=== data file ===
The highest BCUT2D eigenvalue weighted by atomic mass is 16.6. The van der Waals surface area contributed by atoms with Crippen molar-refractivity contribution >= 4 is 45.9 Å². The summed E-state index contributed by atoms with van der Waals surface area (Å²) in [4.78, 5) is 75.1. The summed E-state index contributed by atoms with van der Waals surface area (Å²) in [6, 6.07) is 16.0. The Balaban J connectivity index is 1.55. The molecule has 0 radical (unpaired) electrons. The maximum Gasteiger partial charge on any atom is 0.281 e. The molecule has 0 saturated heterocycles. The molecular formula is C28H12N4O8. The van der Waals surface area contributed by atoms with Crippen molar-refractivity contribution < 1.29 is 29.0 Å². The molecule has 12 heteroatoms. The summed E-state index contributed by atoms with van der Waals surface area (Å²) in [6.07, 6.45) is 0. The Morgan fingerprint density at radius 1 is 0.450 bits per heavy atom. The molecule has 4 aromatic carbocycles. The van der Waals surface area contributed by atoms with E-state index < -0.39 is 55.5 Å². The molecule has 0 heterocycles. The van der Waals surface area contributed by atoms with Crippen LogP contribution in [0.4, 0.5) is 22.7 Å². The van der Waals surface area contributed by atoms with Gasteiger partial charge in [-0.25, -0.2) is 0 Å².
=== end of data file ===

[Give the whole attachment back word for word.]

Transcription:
The highest BCUT2D eigenvalue weighted by atomic mass is 16.6. The van der Waals surface area contributed by atoms with Crippen molar-refractivity contribution >= 4 is 45.9 Å². The summed E-state index contributed by atoms with van der Waals surface area (Å²) in [4.78, 5) is 75.1. The summed E-state index contributed by atoms with van der Waals surface area (Å²) in [6, 6.07) is 16.0. The Balaban J connectivity index is 1.55. The molecule has 0 radical (unpaired) electrons. The maximum Gasteiger partial charge on any atom is 0.281 e. The molecule has 0 saturated heterocycles. The molecular formula is C28H12N4O8. The van der Waals surface area contributed by atoms with Crippen molar-refractivity contribution < 1.29 is 29.0 Å². The molecule has 12 heteroatoms. The summed E-state index contributed by atoms with van der Waals surface area (Å²) in [6.07, 6.45) is 0. The Morgan fingerprint density at radius 1 is 0.450 bits per heavy atom. The molecule has 4 aromatic carbocycles. The van der Waals surface area contributed by atoms with E-state index < -0.39 is 55.5 Å². The molecule has 0 heterocycles. The van der Waals surface area contributed by atoms with Crippen LogP contribution in [0.4, 0.5) is 22.7 Å². The van der Waals surface area contributed by atoms with Gasteiger partial charge in [-0.25, -0.2) is 0 Å².